An additional 33 percent are not part of, but support, the movement, and they come from diverse racial, educational and ideological backgrounds, though they do lean Democratic. Support even comes from a seemingly unlikely group – 27 percent of Republicans (including “lean” Republicans) support the movement. Even among supporters of Donald Trump, the least supportive group, just 16 percent say that they would oppose the environmental movement.

This wide support is significant because millennials have found that their desire to make a positive impact on a personal level intersects with policy solutions and governmental actions, such as clean energy policies for consumers.

And if they vote in large numbers, millennials will express their support for the environment. According to a survey of millennials in battleground states by NextGen, 75 percent of millennials would be more likely to vote for a candidate who wants to “transition U.S. from dirty fossil fuels to clean energy like wind and solar.” Also, 73 percent of voters would be less likely to vote for a politician who “wants to to eliminate the Environmental Protection Agency.”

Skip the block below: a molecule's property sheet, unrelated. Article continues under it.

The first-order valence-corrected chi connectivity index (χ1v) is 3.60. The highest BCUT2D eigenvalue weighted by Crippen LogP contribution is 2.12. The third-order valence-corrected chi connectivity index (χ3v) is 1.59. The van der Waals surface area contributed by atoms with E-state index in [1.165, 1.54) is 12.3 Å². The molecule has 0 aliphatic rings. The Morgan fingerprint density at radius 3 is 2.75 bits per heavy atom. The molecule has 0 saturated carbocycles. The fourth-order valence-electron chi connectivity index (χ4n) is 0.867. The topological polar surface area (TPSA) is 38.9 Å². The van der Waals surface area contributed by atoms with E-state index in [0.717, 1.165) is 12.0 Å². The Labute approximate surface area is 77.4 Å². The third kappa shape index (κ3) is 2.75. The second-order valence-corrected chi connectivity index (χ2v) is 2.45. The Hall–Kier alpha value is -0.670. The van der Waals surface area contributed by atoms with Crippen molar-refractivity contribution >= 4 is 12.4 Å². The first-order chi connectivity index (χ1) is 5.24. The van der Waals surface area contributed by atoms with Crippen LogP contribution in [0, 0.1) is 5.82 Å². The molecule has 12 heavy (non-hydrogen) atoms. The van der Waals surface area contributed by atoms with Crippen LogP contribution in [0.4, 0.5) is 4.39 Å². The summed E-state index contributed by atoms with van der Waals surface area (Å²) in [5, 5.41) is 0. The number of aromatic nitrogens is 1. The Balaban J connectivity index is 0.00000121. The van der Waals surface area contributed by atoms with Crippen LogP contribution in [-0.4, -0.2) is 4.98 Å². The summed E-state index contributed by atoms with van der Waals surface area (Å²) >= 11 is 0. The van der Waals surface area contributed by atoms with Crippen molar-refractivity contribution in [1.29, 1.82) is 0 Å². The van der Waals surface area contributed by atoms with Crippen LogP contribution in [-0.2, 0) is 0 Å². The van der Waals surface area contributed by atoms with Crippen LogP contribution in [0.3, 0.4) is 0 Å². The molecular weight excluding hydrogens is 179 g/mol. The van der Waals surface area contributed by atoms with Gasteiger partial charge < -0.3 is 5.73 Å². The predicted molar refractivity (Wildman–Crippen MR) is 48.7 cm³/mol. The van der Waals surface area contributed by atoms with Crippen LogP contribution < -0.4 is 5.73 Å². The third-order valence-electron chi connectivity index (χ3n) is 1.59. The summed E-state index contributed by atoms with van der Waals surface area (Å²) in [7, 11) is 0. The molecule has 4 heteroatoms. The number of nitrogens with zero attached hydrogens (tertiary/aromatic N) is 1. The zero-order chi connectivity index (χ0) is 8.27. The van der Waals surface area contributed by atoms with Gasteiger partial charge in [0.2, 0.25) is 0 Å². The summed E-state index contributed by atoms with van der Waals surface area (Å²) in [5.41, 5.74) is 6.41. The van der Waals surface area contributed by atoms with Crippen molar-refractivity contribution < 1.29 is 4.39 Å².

Faith in political process

It’s a bit too early to say that climate change is the unifying call for the millennial generation, but it may be in the near future. It’s striking that most (75 percent) millennial voters consider supporting transition to renewable fuel as a significant reason to vote for a specific politician.

To engage them on climate, politicians need to argue that we can mitigate the negative impact of climate change, and to link that sentiment to voting, making the case that one effective way to drive change is to to vote for candidates who will work to protect the environment.

However, our political leaders need to come up with ways to restore the trust in civic and political institutions among millennials who question the authenticity of the establishment and political system.

Kei Kawashima-Ginsberg, Director, Center for Information and Research on Civic Learning and Engagement in the Jonathan M. Tisch College of Citizenship and Public Service, Tufts University

This article was originally published on The Conversation. Read the original article.The Conversation